The Ofers have come out strongly denying that they were involved in any wrong-doing. They claim not to have broken any laws during the course of their business dealings. The USA clearly believes that the Ofer Brothers Group has violated the USA and UN blockade on Iran, and has imposed sanctions on their company. It is possible that the Ofer Brothers Group may also have broken Israeli law in the process. There is also a little-known law on the Israeli statute book which was enacted during the British Mandate in 1939. This prohibits Israeli companies from trading with enemy countries. There can be little doubt that Iran is an enemy country, and the Ofers may find themselves to be in violation of this law.

This opens up something of a can of worms with regard to the activities of Israeli companies in Arab countries. Despite the fact that Israel does not have diplomatic relations with most countries behind the "Arab Curtain", the extent of Israeli trade with these countries would astonish many people. Finding Jaffa oranges in the gulf, or Israeli-developed software, security, telecommunications and water irrigation systems spread around the Arab world is already not a new phenomenon. Israelis have quietly been finding their way around Arab markets using sales people carrying foreign passports. There is a well-worn route via Jordan or Turkey which takes Israelis and their goods to countries in the Arabian Gulf, North Africa, Saudi Arabia and even Iran. In some cases, the recipients are aware of the source of their goods and choose to turn a blind eye, while in other cases the origin is somehow concealed. The question is whether these companies, some large and some small, should be prevented from undertaking their trade with "enemy countries"? Is this substantially different what the Ofer Brothers Group is accused of?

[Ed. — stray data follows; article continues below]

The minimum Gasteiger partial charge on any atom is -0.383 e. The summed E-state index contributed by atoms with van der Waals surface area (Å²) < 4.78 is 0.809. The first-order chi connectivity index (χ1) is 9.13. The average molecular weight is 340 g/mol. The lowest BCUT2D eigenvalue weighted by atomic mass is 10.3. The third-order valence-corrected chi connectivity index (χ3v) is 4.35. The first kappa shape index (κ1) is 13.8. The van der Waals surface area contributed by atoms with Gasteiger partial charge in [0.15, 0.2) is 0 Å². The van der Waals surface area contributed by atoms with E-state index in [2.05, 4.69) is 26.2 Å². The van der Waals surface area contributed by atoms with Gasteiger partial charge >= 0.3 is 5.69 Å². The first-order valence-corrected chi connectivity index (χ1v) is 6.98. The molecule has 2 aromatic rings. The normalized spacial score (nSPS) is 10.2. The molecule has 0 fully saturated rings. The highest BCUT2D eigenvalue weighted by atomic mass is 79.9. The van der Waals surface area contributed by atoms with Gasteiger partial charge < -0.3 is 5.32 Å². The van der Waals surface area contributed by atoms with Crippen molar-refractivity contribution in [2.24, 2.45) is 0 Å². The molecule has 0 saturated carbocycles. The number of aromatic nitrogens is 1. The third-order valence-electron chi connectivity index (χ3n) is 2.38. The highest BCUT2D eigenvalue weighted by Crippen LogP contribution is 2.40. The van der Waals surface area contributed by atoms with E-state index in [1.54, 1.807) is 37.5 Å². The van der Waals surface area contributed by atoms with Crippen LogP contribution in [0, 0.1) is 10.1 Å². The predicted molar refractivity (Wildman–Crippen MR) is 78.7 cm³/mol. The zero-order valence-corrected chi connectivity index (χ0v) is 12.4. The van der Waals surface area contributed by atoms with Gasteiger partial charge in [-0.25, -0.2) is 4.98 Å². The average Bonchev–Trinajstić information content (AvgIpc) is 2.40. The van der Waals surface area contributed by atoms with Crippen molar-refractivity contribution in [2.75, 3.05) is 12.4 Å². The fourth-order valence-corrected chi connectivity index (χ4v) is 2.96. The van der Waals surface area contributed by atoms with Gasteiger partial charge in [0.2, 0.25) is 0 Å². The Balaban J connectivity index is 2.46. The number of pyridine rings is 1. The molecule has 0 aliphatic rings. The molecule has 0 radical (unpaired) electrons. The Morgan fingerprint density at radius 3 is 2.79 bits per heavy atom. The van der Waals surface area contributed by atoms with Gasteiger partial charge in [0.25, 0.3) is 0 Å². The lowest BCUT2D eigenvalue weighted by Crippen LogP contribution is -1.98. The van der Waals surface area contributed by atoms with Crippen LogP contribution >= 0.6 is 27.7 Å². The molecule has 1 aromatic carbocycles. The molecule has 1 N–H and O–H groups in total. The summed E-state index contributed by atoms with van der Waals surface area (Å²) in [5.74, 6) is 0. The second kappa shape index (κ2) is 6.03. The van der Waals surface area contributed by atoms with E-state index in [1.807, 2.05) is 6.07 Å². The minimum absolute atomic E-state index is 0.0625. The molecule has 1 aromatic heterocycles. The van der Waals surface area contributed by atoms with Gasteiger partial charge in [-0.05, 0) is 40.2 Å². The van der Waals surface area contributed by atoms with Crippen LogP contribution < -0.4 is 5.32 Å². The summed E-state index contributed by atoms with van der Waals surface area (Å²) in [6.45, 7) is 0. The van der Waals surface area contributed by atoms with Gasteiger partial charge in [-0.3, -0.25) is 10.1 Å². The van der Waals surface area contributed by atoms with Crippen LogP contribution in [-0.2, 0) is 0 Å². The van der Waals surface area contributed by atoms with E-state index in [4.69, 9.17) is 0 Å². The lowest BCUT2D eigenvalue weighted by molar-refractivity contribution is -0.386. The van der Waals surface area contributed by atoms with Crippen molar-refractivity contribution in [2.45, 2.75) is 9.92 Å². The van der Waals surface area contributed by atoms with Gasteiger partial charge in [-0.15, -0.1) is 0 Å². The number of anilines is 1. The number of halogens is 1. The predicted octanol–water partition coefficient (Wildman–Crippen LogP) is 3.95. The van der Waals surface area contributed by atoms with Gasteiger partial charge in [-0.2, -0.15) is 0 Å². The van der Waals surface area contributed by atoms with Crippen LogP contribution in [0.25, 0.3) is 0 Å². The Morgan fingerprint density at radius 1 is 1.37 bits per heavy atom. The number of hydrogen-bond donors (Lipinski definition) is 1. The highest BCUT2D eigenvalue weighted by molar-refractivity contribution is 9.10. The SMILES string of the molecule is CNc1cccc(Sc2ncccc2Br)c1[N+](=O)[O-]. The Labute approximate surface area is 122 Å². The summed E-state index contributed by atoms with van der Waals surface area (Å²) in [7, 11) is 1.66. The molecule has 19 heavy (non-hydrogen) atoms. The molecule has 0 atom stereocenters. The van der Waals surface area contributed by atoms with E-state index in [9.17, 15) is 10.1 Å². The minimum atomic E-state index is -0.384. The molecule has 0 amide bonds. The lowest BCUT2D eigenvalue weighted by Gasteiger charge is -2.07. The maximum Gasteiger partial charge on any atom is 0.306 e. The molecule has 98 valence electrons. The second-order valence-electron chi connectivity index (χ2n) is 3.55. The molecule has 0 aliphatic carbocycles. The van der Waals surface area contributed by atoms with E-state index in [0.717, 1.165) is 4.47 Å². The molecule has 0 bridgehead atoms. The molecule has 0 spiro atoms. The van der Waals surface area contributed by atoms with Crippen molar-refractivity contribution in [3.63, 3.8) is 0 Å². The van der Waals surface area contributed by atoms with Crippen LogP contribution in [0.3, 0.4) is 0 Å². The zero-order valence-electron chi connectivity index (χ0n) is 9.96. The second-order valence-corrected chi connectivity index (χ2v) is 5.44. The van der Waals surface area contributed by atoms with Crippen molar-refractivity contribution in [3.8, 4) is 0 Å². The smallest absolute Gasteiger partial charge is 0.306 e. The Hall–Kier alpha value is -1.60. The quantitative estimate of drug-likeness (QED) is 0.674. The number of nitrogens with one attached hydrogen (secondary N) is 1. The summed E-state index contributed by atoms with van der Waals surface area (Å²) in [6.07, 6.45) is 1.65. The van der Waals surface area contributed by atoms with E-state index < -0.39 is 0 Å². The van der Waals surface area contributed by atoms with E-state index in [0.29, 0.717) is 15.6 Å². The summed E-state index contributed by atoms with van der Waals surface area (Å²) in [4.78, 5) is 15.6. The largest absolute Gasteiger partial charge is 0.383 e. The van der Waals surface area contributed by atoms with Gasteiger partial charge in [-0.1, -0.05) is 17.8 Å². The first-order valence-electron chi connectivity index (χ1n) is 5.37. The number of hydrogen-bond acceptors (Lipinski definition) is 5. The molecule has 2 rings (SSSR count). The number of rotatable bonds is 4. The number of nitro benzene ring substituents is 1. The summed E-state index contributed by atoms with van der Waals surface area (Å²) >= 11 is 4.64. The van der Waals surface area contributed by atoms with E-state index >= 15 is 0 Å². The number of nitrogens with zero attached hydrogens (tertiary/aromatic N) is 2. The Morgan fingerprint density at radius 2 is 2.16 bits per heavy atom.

Besides earning foreign currency from these exports, Israel has also benefited from trade activities behind the Arab Curtain by being able to gain access to important intelligence information. We will never really know the extent to which intelligence-gathering activities have been tied in with some of this trade. Somehow, I have the suspicion that it has been substantial.